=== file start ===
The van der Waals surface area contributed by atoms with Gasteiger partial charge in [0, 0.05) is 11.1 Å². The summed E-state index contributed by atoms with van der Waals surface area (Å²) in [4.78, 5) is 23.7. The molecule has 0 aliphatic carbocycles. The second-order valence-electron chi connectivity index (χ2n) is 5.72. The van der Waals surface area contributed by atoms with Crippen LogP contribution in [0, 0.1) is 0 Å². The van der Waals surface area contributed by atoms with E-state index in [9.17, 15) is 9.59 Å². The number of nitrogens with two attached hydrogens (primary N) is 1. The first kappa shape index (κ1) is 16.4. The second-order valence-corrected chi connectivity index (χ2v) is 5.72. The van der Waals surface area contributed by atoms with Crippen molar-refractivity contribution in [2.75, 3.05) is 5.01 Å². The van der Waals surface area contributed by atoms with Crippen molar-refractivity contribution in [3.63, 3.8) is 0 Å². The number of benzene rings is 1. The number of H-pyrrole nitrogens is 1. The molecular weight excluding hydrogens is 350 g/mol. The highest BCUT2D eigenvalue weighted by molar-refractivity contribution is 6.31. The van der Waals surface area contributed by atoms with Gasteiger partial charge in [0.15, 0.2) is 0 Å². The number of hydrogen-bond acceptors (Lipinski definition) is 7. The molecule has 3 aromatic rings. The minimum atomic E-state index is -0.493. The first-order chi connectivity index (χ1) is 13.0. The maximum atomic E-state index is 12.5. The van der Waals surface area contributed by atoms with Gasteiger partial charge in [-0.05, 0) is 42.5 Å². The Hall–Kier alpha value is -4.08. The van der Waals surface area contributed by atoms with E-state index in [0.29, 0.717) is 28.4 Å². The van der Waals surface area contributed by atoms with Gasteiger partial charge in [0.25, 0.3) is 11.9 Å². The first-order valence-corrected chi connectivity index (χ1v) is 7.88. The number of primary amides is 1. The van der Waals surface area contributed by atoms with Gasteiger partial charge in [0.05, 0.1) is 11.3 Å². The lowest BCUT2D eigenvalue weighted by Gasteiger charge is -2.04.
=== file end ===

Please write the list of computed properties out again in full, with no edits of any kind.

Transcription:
The van der Waals surface area contributed by atoms with Gasteiger partial charge in [0, 0.05) is 11.1 Å². The summed E-state index contributed by atoms with van der Waals surface area (Å²) in [4.78, 5) is 23.7. The molecule has 0 aliphatic carbocycles. The second-order valence-electron chi connectivity index (χ2n) is 5.72. The van der Waals surface area contributed by atoms with Crippen LogP contribution in [0, 0.1) is 0 Å². The van der Waals surface area contributed by atoms with E-state index in [9.17, 15) is 9.59 Å². The number of nitrogens with two attached hydrogens (primary N) is 1. The first kappa shape index (κ1) is 16.4. The second-order valence-corrected chi connectivity index (χ2v) is 5.72. The van der Waals surface area contributed by atoms with Crippen molar-refractivity contribution in [2.75, 3.05) is 5.01 Å². The van der Waals surface area contributed by atoms with Crippen molar-refractivity contribution in [3.63, 3.8) is 0 Å². The number of benzene rings is 1. The number of H-pyrrole nitrogens is 1. The molecular weight excluding hydrogens is 350 g/mol. The highest BCUT2D eigenvalue weighted by molar-refractivity contribution is 6.31. The van der Waals surface area contributed by atoms with Gasteiger partial charge in [0.15, 0.2) is 0 Å². The number of hydrogen-bond acceptors (Lipinski definition) is 7. The molecule has 3 aromatic rings. The minimum atomic E-state index is -0.493. The first-order chi connectivity index (χ1) is 13.0. The maximum atomic E-state index is 12.5. The van der Waals surface area contributed by atoms with Gasteiger partial charge in [-0.05, 0) is 42.5 Å². The Hall–Kier alpha value is -4.08. The van der Waals surface area contributed by atoms with E-state index in [0.29, 0.717) is 28.4 Å². The van der Waals surface area contributed by atoms with Gasteiger partial charge in [0.25, 0.3) is 11.9 Å². The first-order valence-corrected chi connectivity index (χ1v) is 7.88. The number of primary amides is 1. The van der Waals surface area contributed by atoms with Gasteiger partial charge in [0.05, 0.1) is 11.3 Å². The lowest BCUT2D eigenvalue weighted by Gasteiger charge is -2.04.